A Small Overlap.

By Whitney WilsonFebruary 3, 2012

A few years ago, when I was in college, I wanted to work at TWLOHA.  I dreamed of a life sleeping in a van or bus, traveling around the country telling people about this vision I believed in.  Then, I arrived, and my job wasn’t really about traveling at all.  I also learned I’m not really designed for being on tour; it is a life of movement, and I am actually a fan of being still.

But sometimes, I get to represent TWLOHA outside of our small Florida town.  Like a couple weeks ago when I went with Jessica to California to visit four organizations and counseling centers.  It’s really important to us to create and sustain a relationship with the organizations and counseling centers we recommend to our supporters.  We hear from people working with resources, and we were very fortunate that last year, four separate centers in California reached out.  I worked with them for months to organize a trip where we could visit all four places in just a few days to get a sense of the work they do and who they are as teams.

I should tell you about the amazing people I met, people who are changing the world with the care they are providing on the west coast.  I should talk about how I met a couple of people who are a part of TWLOHA’s story, people I have heard about for years and finally met in real life.  I should explain how awesome it was to travel with Jessica, who understands when I need to just read a book and not talk to anyone.  I should detail my love for California’s mountains and how its slightly cold weather made a smile spread across my face and stay.  I should tell you about the peace I felt looking out at the Pacific for the first time in my twenty-four years, the quiet way the wind whipped around, and how grateful I was just to be breathing.

But this what I want to share:  “Home is: where I will lay my bones when I die.”

I saw this quote at A Home Within, the first organization we visited.  It was on the first page on an art book, with “Home is:” as a prompt at the top, and there were several sentences that followed that line, scrawled by a child in the foster system, whose age I don’t know and whose face I will never see but whose words stayed with me all the same.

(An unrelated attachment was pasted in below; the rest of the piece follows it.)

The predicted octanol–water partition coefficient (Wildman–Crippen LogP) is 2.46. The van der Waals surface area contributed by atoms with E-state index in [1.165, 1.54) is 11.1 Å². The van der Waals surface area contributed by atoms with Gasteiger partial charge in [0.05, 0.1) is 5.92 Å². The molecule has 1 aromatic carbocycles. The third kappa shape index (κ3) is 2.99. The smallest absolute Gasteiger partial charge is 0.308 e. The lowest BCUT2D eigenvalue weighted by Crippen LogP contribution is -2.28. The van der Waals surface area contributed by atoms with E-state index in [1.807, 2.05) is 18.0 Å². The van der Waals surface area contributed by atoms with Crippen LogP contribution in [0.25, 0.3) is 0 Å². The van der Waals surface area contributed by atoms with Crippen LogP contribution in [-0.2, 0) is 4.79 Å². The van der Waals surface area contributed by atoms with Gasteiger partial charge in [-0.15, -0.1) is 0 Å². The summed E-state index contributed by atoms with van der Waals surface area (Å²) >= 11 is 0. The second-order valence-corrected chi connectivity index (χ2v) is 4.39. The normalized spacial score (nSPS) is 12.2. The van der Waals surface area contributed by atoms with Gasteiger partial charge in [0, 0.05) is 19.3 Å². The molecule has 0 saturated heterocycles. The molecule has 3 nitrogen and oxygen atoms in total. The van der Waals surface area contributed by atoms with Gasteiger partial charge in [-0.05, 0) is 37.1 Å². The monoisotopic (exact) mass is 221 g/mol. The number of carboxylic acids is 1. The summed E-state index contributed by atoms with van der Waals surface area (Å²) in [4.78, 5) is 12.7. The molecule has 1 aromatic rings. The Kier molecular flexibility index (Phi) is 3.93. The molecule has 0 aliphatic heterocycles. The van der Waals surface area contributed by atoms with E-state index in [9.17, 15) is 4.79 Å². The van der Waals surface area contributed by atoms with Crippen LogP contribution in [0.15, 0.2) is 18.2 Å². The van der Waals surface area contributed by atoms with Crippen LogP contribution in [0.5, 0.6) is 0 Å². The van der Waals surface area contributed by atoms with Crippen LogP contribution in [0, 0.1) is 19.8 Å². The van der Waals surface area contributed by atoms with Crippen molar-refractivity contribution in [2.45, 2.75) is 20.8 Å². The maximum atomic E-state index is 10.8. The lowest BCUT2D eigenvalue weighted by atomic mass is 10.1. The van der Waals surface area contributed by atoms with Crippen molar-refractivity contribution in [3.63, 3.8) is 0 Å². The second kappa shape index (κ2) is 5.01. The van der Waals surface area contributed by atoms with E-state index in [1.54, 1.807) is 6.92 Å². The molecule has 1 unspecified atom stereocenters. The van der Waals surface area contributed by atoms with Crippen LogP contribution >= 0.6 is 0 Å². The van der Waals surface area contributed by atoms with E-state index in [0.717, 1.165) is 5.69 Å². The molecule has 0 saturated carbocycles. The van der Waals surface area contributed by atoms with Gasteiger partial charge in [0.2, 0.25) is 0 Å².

I was reminded that we bring our lives, memories and baggage and aches and chances and expectations, to the table when we color in the lines and add definition to our stories. What would the world look like if we encouraged the differences and appreciated them in each other?  If we made an effort to look at the world from a perspective we may not understand at first?

I don’t know what it’s like to be switched around from family to family without feeling like I belong to one or becoming attached to people only to be taken away from them without warning.  I don’t know what it’s like to live in a group home with other kids who are in the system.  I don’t know what it is to live a life of movement with change an ever-present reality on the horizon.

But I know what it’s like to long for home, a place to feel rooted and safe.

That’s the beginning, this tiny common ground, a small overlap, a thread that connects my story to this stranger’s story, a signpost to remember to share grace.  I am a fan of being still, but these moments on the road are some of my favorite TWLOHA memories, the moments when I remember that sometimes our stories run together.  Thank you, California, for letting yours run into mine.


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